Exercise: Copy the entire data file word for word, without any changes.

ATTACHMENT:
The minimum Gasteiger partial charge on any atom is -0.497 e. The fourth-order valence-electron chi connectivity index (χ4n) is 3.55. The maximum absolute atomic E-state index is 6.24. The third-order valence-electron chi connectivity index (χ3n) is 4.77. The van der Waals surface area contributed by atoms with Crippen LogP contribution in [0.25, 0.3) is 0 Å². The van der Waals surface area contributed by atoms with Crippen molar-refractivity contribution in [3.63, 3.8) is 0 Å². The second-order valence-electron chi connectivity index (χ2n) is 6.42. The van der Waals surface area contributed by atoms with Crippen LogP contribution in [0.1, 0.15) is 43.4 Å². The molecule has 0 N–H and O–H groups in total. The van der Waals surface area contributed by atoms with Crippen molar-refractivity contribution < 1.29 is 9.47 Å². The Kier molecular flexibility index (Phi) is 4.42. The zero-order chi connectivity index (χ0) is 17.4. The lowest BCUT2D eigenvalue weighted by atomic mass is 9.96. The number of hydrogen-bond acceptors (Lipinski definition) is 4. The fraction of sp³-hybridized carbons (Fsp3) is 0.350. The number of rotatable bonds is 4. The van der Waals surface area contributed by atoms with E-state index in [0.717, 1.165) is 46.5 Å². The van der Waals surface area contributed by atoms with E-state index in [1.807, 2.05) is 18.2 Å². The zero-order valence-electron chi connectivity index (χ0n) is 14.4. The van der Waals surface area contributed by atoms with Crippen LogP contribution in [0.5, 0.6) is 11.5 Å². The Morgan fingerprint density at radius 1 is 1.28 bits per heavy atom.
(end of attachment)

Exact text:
The minimum Gasteiger partial charge on any atom is -0.497 e. The fourth-order valence-electron chi connectivity index (χ4n) is 3.55. The maximum absolute atomic E-state index is 6.24. The third-order valence-electron chi connectivity index (χ3n) is 4.77. The van der Waals surface area contributed by atoms with Crippen LogP contribution in [0.25, 0.3) is 0 Å². The van der Waals surface area contributed by atoms with Crippen molar-refractivity contribution in [3.63, 3.8) is 0 Å². The second-order valence-electron chi connectivity index (χ2n) is 6.42. The van der Waals surface area contributed by atoms with Crippen LogP contribution in [0.1, 0.15) is 43.4 Å². The molecule has 0 N–H and O–H groups in total. The van der Waals surface area contributed by atoms with Crippen molar-refractivity contribution < 1.29 is 9.47 Å². The Kier molecular flexibility index (Phi) is 4.42. The zero-order chi connectivity index (χ0) is 17.4. The lowest BCUT2D eigenvalue weighted by atomic mass is 9.96. The number of hydrogen-bond acceptors (Lipinski definition) is 4. The fraction of sp³-hybridized carbons (Fsp3) is 0.350. The number of rotatable bonds is 4. The van der Waals surface area contributed by atoms with E-state index in [0.717, 1.165) is 46.5 Å². The van der Waals surface area contributed by atoms with E-state index in [1.807, 2.05) is 18.2 Å². The zero-order valence-electron chi connectivity index (χ0n) is 14.4. The van der Waals surface area contributed by atoms with Crippen LogP contribution in [0.5, 0.6) is 11.5 Å². The Morgan fingerprint density at radius 1 is 1.28 bits per heavy atom.